Sunday, May 26, 2019

Halfway to 2020

A random boat out in the middle of a meadow, that was not on a towing trailer, was a bit odd.
Okay, okay, we aren't quite YET to the halfway mark on this year, and lord knows the Missouri weather has been dealing weather cards out randomly like a blind blackjack dealer, so I'm never even sure what month I am in, BUT regardless of all of that, I'm back again with a bit of an update and some meandering musings.

Urban Exploration

I've not been doing as much of this as I would like, but I have found a few isolated gems that were interesting to check out. One was an abandoned site of what was a food, fuel, and tire shop. Both exposure to the elements and a lot of human interaction has accelerated the decline of the location. One thing I am very careful about is checking for other people around, from people who are homeless, to others with less than preferable motives. Safety first.
[Top] Shot from the far side of the main building. [Bottom Left] Closeup of some personal items that looked fairly new, including this random stuffed animal. [Bottom Right] Closer to the highway, where the old fuel pumps used to be installed.
But this site in particular was out on a long stretch of highway, off on a worn out access road. I checked with some of the locals to get a bit of history on it, and it was purchased by a larger oil company, and for some reason or another was closed down, and after the main pumps were removed, and the mini mart part of it was torn down, it was abandoned. Best I was able to find out was that it was active in the late 80's, and was initially opened in the 60s, and that's just from what research I could find online, as the two people I spoke to about it at another nearby restaurant/gas station just had some colloquialism heavy memories about the area. But I did get some cool leads on some other locations to check out.
One side of the building. The interior had a lot of graffiti and a smattering of what appeared to be a combination of dumped items and evidence of squatters. I wanted to look further, but I was pretty sure I heard something coming from the open stairwell in the back floor. It was pitch black down there, with what looked like a bit of water on the floor. Was not going to hazard looking around down there.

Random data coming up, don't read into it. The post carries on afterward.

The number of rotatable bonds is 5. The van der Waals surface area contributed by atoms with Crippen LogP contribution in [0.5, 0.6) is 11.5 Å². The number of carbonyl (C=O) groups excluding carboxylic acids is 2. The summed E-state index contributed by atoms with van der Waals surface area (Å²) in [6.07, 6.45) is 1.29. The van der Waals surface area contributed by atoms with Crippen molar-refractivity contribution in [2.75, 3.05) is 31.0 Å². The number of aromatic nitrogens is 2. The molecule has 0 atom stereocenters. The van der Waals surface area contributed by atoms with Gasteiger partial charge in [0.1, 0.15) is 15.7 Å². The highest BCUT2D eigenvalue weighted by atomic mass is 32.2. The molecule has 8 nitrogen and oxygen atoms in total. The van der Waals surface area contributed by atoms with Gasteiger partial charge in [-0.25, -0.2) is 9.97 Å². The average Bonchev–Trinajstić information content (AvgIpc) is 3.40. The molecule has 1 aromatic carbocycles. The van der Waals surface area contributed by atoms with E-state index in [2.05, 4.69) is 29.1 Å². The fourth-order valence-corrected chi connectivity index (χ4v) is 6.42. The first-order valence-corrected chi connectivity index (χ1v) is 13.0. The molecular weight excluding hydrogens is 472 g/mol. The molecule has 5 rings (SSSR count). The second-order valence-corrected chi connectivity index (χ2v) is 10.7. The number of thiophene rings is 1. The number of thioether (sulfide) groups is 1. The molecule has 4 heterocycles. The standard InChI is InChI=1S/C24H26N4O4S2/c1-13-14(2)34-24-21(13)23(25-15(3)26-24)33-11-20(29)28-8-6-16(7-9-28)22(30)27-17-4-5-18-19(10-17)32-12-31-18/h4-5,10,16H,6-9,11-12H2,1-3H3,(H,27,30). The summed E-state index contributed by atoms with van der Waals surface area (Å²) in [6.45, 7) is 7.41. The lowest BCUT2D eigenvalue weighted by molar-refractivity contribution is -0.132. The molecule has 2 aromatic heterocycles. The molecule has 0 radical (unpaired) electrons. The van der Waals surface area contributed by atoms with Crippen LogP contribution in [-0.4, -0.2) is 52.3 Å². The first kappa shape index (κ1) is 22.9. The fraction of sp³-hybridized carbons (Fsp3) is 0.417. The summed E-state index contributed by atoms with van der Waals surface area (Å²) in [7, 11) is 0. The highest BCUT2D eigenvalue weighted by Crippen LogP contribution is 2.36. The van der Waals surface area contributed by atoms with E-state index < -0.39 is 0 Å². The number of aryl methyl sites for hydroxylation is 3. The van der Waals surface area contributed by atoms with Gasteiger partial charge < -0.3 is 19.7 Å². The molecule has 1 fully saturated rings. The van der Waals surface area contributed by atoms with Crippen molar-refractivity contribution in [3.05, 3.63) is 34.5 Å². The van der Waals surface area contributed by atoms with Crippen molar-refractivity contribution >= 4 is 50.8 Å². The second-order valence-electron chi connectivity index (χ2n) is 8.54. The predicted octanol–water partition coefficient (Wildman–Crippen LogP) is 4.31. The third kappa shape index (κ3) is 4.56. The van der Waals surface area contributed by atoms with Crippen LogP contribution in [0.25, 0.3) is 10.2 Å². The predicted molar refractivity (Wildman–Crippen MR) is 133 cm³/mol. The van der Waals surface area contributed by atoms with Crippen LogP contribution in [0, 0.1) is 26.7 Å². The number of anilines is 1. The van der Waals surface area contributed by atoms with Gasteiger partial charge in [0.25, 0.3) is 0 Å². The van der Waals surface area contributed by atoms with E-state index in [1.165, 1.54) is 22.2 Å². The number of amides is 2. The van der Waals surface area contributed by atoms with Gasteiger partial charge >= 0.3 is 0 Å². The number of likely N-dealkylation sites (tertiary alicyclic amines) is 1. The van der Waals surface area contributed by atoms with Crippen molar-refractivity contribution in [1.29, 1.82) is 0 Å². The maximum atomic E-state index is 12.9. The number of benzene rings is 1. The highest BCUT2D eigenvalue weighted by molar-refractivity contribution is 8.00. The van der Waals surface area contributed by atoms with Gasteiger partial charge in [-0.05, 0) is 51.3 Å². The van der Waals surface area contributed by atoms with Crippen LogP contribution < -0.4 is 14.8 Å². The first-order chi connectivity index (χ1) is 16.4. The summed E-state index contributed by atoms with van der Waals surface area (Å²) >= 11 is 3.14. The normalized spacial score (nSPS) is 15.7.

This other find was sort of out of the blue. I had seen what I though was a rusted out water tower of some sort, and upon closer inspection, found it to be a kind of creepy abandoned refinery or industrial cement mixing contraption.
Stuff like this evokes reminders of things like photos I've seen of places like Chernobyl, where most of it is still intact, but has a feeling of being recently, and perhaps hastily abandoned.
The structure itself was in good shape, but beginning to show weather wear and corrosion throughout. The part that is always a bit unsettling is seeing something that looks newly abandoned, and the mobile home trailer with young trees in front, but the doors and windows smashed in, gave a sense of unease to me. I tend to love movies like War for the Planet of the Apes, and the general looks and worlds of stuff like the Walking Dead and Omega Man, that have succumbed to the natural work overtaking it. Not that I am all about the devastation or nihilism view of life, but the physical remnants of locations seem to still echo the previous residents and moments of life, at the same time the ravages of time overtake them.